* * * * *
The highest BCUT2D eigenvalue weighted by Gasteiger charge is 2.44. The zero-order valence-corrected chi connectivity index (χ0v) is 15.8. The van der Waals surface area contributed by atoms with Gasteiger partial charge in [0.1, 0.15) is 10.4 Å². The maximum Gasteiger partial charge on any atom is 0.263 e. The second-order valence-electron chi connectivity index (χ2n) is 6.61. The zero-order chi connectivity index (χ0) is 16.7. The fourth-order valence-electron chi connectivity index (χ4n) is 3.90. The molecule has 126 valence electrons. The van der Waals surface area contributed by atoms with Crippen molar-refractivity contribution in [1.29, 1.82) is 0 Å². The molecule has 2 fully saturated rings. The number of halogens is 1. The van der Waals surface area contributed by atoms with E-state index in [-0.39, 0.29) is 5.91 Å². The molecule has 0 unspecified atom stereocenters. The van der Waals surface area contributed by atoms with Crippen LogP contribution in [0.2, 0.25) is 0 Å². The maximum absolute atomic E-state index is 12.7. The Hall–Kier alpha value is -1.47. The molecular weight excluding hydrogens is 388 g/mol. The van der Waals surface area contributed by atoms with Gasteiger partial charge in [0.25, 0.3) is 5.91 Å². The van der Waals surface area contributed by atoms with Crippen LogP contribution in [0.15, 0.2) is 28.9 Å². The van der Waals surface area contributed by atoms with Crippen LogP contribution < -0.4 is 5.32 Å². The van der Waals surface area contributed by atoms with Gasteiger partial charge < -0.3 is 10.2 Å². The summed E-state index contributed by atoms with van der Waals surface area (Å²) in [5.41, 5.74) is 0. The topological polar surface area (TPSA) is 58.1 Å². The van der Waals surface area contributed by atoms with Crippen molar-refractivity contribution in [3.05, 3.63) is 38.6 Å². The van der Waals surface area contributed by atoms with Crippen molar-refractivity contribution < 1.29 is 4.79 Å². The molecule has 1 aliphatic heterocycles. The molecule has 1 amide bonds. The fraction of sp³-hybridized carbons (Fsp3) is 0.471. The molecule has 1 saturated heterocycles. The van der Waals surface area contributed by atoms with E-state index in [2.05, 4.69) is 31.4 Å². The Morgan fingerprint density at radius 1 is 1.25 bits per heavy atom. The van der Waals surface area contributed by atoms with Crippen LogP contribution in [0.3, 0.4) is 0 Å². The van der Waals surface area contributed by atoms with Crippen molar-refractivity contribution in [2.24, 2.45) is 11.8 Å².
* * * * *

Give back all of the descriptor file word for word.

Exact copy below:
The highest BCUT2D eigenvalue weighted by Gasteiger charge is 2.44. The zero-order valence-corrected chi connectivity index (χ0v) is 15.8. The van der Waals surface area contributed by atoms with Gasteiger partial charge in [0.1, 0.15) is 10.4 Å². The maximum Gasteiger partial charge on any atom is 0.263 e. The second-order valence-electron chi connectivity index (χ2n) is 6.61. The zero-order chi connectivity index (χ0) is 16.7. The fourth-order valence-electron chi connectivity index (χ4n) is 3.90. The molecule has 126 valence electrons. The van der Waals surface area contributed by atoms with Crippen molar-refractivity contribution in [1.29, 1.82) is 0 Å². The molecule has 2 fully saturated rings. The number of halogens is 1. The van der Waals surface area contributed by atoms with E-state index in [-0.39, 0.29) is 5.91 Å². The molecule has 0 unspecified atom stereocenters. The van der Waals surface area contributed by atoms with Crippen LogP contribution in [0.2, 0.25) is 0 Å². The maximum absolute atomic E-state index is 12.7. The Hall–Kier alpha value is -1.47. The molecular weight excluding hydrogens is 388 g/mol. The van der Waals surface area contributed by atoms with Gasteiger partial charge in [0.25, 0.3) is 5.91 Å². The van der Waals surface area contributed by atoms with Crippen LogP contribution in [0.15, 0.2) is 28.9 Å². The van der Waals surface area contributed by atoms with Crippen LogP contribution < -0.4 is 5.32 Å². The van der Waals surface area contributed by atoms with Gasteiger partial charge < -0.3 is 10.2 Å². The summed E-state index contributed by atoms with van der Waals surface area (Å²) in [5.41, 5.74) is 0. The topological polar surface area (TPSA) is 58.1 Å². The van der Waals surface area contributed by atoms with Crippen molar-refractivity contribution in [3.05, 3.63) is 38.6 Å². The van der Waals surface area contributed by atoms with Crippen molar-refractivity contribution < 1.29 is 4.79 Å². The molecule has 1 aliphatic heterocycles. The molecule has 1 amide bonds. The fraction of sp³-hybridized carbons (Fsp3) is 0.471. The molecule has 1 saturated heterocycles. The van der Waals surface area contributed by atoms with E-state index in [2.05, 4.69) is 31.4 Å². The Morgan fingerprint density at radius 1 is 1.25 bits per heavy atom. The van der Waals surface area contributed by atoms with Crippen LogP contribution in [0.3, 0.4) is 0 Å². The van der Waals surface area contributed by atoms with Crippen molar-refractivity contribution in [2.24, 2.45) is 11.8 Å².